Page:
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ニュース&イベント: Employment, Labor & Benefits Update

FMLA: Caring for an Adult Child


Recently, the United States Court of Appeals for the Seventh Circuit reminded us that the Family and Medical Leave Act ("FMLA") provides eligible employees with time off in order to care for adult children who are incapable of self-care. Gienapp v. Harbor Crest and Myra Chattic, No. 14-1053, June 24, 2014.

Suzan Gienapp worked for a residential nursing facility. In January 2011, she informed her employer that she needed to take FMLA leave in order to care for her daughter, who was undergoing cancer treatment. The FMLA provides eligible employees of covered employers with up to 12 weeks of unpaid leave annually to care for children with a serious health condition. Her daughter was an adult, married and had children of her own. Among other arguments, her employer argued that she did not qualify for FMLA leave because her "daughter" was not a "daughter" as that phrase is defined in the regulations.

According to the FMLA regulations, "Son or Daughter" means, "a biological, adopted, or foster child, a stepchild, a legal ward, or a child of person standing in loco parentis, who is (A) under 18 years of age; or (B) 18 years of age or older and incapable of self-care because of a mental or physical disability."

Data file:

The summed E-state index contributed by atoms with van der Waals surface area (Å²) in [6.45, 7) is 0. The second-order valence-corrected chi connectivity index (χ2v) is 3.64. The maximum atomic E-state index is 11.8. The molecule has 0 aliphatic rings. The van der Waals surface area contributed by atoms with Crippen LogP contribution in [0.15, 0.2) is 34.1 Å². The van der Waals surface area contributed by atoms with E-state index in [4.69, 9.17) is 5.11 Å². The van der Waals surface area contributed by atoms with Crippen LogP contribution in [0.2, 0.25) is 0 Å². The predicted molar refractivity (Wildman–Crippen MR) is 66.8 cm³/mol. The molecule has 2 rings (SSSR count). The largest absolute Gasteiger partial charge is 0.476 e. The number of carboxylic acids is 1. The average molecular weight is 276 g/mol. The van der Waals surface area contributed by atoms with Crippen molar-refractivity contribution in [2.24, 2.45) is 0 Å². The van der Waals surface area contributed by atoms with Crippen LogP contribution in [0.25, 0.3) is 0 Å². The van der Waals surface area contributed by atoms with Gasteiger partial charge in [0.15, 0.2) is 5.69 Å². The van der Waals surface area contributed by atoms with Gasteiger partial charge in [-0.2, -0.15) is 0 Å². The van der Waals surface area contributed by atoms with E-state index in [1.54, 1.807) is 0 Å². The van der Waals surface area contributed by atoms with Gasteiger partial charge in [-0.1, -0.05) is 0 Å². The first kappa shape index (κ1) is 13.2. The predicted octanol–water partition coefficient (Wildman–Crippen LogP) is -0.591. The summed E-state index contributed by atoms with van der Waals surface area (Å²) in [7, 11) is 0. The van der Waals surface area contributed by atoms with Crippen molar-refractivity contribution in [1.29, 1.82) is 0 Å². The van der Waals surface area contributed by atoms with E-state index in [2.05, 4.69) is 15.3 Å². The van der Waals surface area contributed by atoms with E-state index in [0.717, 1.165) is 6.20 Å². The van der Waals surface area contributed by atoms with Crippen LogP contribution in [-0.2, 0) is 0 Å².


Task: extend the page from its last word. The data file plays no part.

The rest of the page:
Her employer argued that the daughter did not qualify as a "daughter" under the regulations because she was married and because Gienapp was no longer "standing in loco parentis." The Court rejected this argument and found that the definition of "daughter" in the regulations was met because she was over 18 years of age and incapable of self-care because of a physical disability. In addressing the employer's argument that the employee was not entitled to FMLA leave because her daughter failed to meet the definition, the Court stated that the employer "does not want us to apply the full statutory definition," and went on to note that the word "or" is used in the regulation, which means that Gienapp does not need to meet "all of the possibilities" in the regulation. Instead, the Court held that "[a]ny biological child is treated as a son or daughter" if either the age condition or the disability condition is satisfied.

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